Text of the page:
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THE IRAN--CONTRA HEARINGS : Responses Indirect, Repetitious : Admiral's Replies Frustrate Probers

July 22, 1987|RUDY ABRAMSON | Times Staff Writer

WASHINGTON — To the end, John M. Poindexter was inscrutable.

Hour after long hour, day after meticulous day, he parried the sharp questions, reframed the tricky ones and swept the easy ones aside like a puff of smoke from his pipe. Even when the interrogation was innocuous, direct answers would not come.

"The decision to fire Col. North was made by whom?" Rep. Ed Jenkins (D-Ga.) affably inquired as President Reagan's former national security adviser neared the end of his five days before Congress' Iran- contra investigating committees Tuesday.

Replied Poindexter: "I don't know the answer to that, Mr. Jenkins."

"Was it someone within the Administration?"

'Simply Don't Know'

"Again," Poindexter said, "I simply don't know." Thereupon, he launched into a repetitious account of the morning the diversion of Iran arms money to the Nicaraguan contras was disclosed.

"The ultimate decision, of course, was made by the President?" Jenkins persisted.

"I really don't know that."

By then Jenkins was incredulous: "I mean, we don't know who fired North."

"Unfortunately," Poindexter replied flatly, "the only thing I know about it is what I heard and I suppose you heard on the television with Ed Meese in the White House press room." That was a reference to Atty. Gen. Edwin Meese III's press conference last Nov. 25 in which he announced that Lt. Col. Oliver L. North, until then one of Poindexter's aides, had been fired.

Although the line of questioning was of no great import, it illustrated the congressional committees' frustration in the long interrogation of Poindexter and perhaps explained why his testimony ran to five full days on national television after he had spent four days answering questions in private.

Partisanship Sharpened

The witness, a rear admiral who had been proclaimed by many as the most important of the entire investigation once North had stormed ashore, left the hearings drifting into increasingly sharp partisanship.

Republicans, sensing White House discomfort over Poindexter's insistence that Reagan would have approved the diversion of Iran arms sale profits to the contras if he had known about it, were more eager than ever to bring the ordeal to a close. Democrats remained unsatisfied that they know what happened.

After Poindexter had fallen on his sword, taking full responsibility for diverting the arms money to the Nicaraguan insurgency, the House and Senate panels were left with an excruciating, repetitious exploration of what the admiral had done.

Poindexter stuck, through an occasional shaky moment, with his basic story that the secret Iran arms sales and the scheme to surreptitiously support the contras were mere tactics in furtherance of Ronald Reagan's foreign policy.

No amount of interrogation could separate him from that, even though there emerged clear differences of testimony between Poindexter and North and between Poindexter and his predecessor, Robert C. McFarlane.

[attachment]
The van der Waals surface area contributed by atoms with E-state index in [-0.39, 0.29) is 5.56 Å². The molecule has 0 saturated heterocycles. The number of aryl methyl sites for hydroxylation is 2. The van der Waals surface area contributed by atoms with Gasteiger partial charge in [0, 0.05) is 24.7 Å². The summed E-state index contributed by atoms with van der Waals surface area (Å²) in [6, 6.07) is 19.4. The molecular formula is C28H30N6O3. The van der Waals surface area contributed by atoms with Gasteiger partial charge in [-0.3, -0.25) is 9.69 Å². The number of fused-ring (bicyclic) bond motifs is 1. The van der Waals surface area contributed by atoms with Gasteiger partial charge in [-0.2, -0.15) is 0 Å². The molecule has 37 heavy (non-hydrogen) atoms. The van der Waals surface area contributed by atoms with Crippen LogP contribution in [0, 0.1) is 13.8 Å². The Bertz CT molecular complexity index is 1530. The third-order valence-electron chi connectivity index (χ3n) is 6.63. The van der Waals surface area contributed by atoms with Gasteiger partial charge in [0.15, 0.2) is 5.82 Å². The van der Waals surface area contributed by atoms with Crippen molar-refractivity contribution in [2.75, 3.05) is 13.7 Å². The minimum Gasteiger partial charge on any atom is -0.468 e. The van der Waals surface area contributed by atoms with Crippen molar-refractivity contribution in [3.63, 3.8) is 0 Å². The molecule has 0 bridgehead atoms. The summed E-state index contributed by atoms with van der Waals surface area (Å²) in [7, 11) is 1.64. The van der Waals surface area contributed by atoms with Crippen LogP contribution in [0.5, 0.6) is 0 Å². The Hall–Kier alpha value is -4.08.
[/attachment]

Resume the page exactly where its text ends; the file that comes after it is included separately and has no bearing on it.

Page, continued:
He admitted to destroying the presidential "finding" that retroactively authorized U.S. support for an Israeli shipment of U.S.-made arms to Iran in November, 1985. He admitted to withholding information from Congress.

And he ended his testimony an even more controversial figure than when he began it. Lawmakers remained angry over the Administration's evasion of the congressional ban on U.S. military aid to the contras for two years ending last October. They remained angry about being kept in the dark about the Iran arms sales for fear that they would leak secret information.

See Possible Perjury Defense

Privately, some committee members suggested that Poindexter's repeated assertion that he could not remember details of meetings and events during the unraveling of the fiasco was a defense against possible perjury charges.

Senate Committee Chairman Daniel K. Inouye (D-Hawaii) came close to accusing him of lying.

Among other things, he expressed skepticism about the most important piece of testimony in the entire investigation: Poindexter's contention that he had never told the President of the diversion, although North claimed to have sent forward five memos for higher approval.

"Now one would think that, if you had a neat idea or a good idea, a legal idea, that others concur would be a neat idea, I'd like to brag about it," he told Poindexter. "I'd go to my boss and say, 'Boss, I've got a neat idea. I can show you how we can pay for the contras, provide them with arms and as you said it won't cost the taxpayers any money.

"But instead you made a decision, according to your testimony, you and you alone, set up a very elaborate scheme of keeping this secret. Well, you decided not to tell the President because it would result in a political explosion, and this was done six weeks after you assumed the high position of national security adviser."

Indeed, the senator said, the secrecy and deception within the Administration may have so spoiled the atmosphere between Congress and the White House that lawmakers will insist upon putting Administration officials under oath before hearing them testify on Capitol Hill.

"I would hope that this matter can be cleared up as soon as possible," Inouye said, "because it does not bode well for the establishment and maintenance of good relations between the executive and legislative branches."

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